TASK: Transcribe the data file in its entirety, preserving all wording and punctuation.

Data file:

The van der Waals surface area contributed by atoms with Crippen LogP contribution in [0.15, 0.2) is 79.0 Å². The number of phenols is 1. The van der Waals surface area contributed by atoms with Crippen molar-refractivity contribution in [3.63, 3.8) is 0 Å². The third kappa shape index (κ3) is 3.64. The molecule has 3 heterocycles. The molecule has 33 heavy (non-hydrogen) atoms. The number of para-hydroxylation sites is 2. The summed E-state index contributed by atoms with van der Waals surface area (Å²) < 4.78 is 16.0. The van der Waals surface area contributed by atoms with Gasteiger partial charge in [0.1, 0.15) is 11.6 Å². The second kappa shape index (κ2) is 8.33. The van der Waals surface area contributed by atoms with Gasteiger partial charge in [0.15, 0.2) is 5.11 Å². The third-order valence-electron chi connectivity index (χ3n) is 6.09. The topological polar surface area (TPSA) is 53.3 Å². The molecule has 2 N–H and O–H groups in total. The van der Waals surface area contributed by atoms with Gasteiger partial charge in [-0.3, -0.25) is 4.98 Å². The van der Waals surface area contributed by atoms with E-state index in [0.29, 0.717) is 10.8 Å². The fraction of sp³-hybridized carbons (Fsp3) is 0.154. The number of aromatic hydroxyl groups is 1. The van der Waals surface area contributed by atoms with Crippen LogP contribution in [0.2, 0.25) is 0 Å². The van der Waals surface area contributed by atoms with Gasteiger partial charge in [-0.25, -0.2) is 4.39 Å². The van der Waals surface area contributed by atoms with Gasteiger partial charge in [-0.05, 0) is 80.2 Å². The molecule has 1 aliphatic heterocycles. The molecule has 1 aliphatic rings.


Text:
The van der Waals surface area contributed by atoms with Crippen LogP contribution in [0.15, 0.2) is 79.0 Å². The number of phenols is 1. The van der Waals surface area contributed by atoms with Crippen molar-refractivity contribution in [3.63, 3.8) is 0 Å². The third kappa shape index (κ3) is 3.64. The molecule has 3 heterocycles. The molecule has 33 heavy (non-hydrogen) atoms. The number of para-hydroxylation sites is 2. The summed E-state index contributed by atoms with van der Waals surface area (Å²) < 4.78 is 16.0. The van der Waals surface area contributed by atoms with Gasteiger partial charge in [0.1, 0.15) is 11.6 Å². The second kappa shape index (κ2) is 8.33. The van der Waals surface area contributed by atoms with Gasteiger partial charge in [0.15, 0.2) is 5.11 Å². The third-order valence-electron chi connectivity index (χ3n) is 6.09. The topological polar surface area (TPSA) is 53.3 Å². The molecule has 2 N–H and O–H groups in total. The van der Waals surface area contributed by atoms with Gasteiger partial charge in [-0.3, -0.25) is 4.98 Å². The van der Waals surface area contributed by atoms with E-state index in [0.29, 0.717) is 10.8 Å². The fraction of sp³-hybridized carbons (Fsp3) is 0.154. The number of aromatic hydroxyl groups is 1. The van der Waals surface area contributed by atoms with Crippen LogP contribution in [0.2, 0.25) is 0 Å². The van der Waals surface area contributed by atoms with Gasteiger partial charge in [-0.25, -0.2) is 4.39 Å². The van der Waals surface area contributed by atoms with Gasteiger partial charge in [-0.05, 0) is 80.2 Å². The molecule has 1 aliphatic heterocycles. The molecule has 1 aliphatic rings.